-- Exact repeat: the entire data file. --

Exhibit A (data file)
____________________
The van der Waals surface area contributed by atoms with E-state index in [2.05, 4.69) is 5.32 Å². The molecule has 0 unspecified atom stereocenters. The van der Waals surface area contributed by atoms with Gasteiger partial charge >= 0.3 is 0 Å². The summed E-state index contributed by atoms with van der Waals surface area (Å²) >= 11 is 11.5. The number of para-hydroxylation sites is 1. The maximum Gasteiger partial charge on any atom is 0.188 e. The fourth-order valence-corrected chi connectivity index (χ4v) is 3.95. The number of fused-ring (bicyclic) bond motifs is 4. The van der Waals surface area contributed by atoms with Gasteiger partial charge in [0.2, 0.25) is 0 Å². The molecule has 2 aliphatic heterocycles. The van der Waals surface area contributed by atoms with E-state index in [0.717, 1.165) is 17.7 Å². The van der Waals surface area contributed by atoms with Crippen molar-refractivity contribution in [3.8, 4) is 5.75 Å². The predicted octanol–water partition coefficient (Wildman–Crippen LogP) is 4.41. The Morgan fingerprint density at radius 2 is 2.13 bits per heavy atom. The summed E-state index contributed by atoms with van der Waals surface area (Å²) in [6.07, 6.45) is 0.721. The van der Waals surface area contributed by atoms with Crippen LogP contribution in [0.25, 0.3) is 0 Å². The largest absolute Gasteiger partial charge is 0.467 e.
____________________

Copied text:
The van der Waals surface area contributed by atoms with E-state index in [2.05, 4.69) is 5.32 Å². The molecule has 0 unspecified atom stereocenters. The van der Waals surface area contributed by atoms with Gasteiger partial charge >= 0.3 is 0 Å². The summed E-state index contributed by atoms with van der Waals surface area (Å²) >= 11 is 11.5. The number of para-hydroxylation sites is 1. The maximum Gasteiger partial charge on any atom is 0.188 e. The fourth-order valence-corrected chi connectivity index (χ4v) is 3.95. The number of fused-ring (bicyclic) bond motifs is 4. The van der Waals surface area contributed by atoms with Gasteiger partial charge in [0.2, 0.25) is 0 Å². The molecule has 2 aliphatic heterocycles. The van der Waals surface area contributed by atoms with E-state index in [0.717, 1.165) is 17.7 Å². The van der Waals surface area contributed by atoms with Crippen molar-refractivity contribution in [3.8, 4) is 5.75 Å². The predicted octanol–water partition coefficient (Wildman–Crippen LogP) is 4.41. The Morgan fingerprint density at radius 2 is 2.13 bits per heavy atom. The summed E-state index contributed by atoms with van der Waals surface area (Å²) in [6.07, 6.45) is 0.721. The van der Waals surface area contributed by atoms with Crippen LogP contribution in [0.25, 0.3) is 0 Å². The largest absolute Gasteiger partial charge is 0.467 e.